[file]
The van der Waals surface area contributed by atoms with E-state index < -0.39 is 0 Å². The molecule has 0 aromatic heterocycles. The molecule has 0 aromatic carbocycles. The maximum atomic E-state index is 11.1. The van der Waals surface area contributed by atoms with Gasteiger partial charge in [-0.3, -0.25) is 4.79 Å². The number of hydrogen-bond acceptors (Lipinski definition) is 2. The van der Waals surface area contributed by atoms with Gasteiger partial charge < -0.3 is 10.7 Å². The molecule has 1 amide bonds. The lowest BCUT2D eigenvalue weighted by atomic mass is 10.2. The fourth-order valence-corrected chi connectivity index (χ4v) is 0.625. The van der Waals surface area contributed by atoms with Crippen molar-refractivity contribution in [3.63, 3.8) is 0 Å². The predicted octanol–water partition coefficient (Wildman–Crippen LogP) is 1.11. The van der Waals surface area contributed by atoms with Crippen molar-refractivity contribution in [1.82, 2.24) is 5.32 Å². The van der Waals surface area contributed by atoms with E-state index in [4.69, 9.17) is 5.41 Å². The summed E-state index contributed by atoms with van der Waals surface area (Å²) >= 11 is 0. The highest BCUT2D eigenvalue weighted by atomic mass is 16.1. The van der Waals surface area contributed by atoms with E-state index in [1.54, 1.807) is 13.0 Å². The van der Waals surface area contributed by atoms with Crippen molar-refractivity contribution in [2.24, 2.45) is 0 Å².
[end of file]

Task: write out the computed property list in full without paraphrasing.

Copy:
The van der Waals surface area contributed by atoms with E-state index < -0.39 is 0 Å². The molecule has 0 aromatic heterocycles. The molecule has 0 aromatic carbocycles. The maximum atomic E-state index is 11.1. The van der Waals surface area contributed by atoms with Gasteiger partial charge in [-0.3, -0.25) is 4.79 Å². The number of hydrogen-bond acceptors (Lipinski definition) is 2. The van der Waals surface area contributed by atoms with Gasteiger partial charge < -0.3 is 10.7 Å². The molecule has 1 amide bonds. The lowest BCUT2D eigenvalue weighted by atomic mass is 10.2. The fourth-order valence-corrected chi connectivity index (χ4v) is 0.625. The van der Waals surface area contributed by atoms with Crippen molar-refractivity contribution in [3.63, 3.8) is 0 Å². The predicted octanol–water partition coefficient (Wildman–Crippen LogP) is 1.11. The van der Waals surface area contributed by atoms with Crippen molar-refractivity contribution in [1.82, 2.24) is 5.32 Å². The van der Waals surface area contributed by atoms with E-state index in [4.69, 9.17) is 5.41 Å². The summed E-state index contributed by atoms with van der Waals surface area (Å²) >= 11 is 0. The highest BCUT2D eigenvalue weighted by atomic mass is 16.1. The van der Waals surface area contributed by atoms with E-state index in [1.54, 1.807) is 13.0 Å². The van der Waals surface area contributed by atoms with Crippen molar-refractivity contribution in [2.24, 2.45) is 0 Å².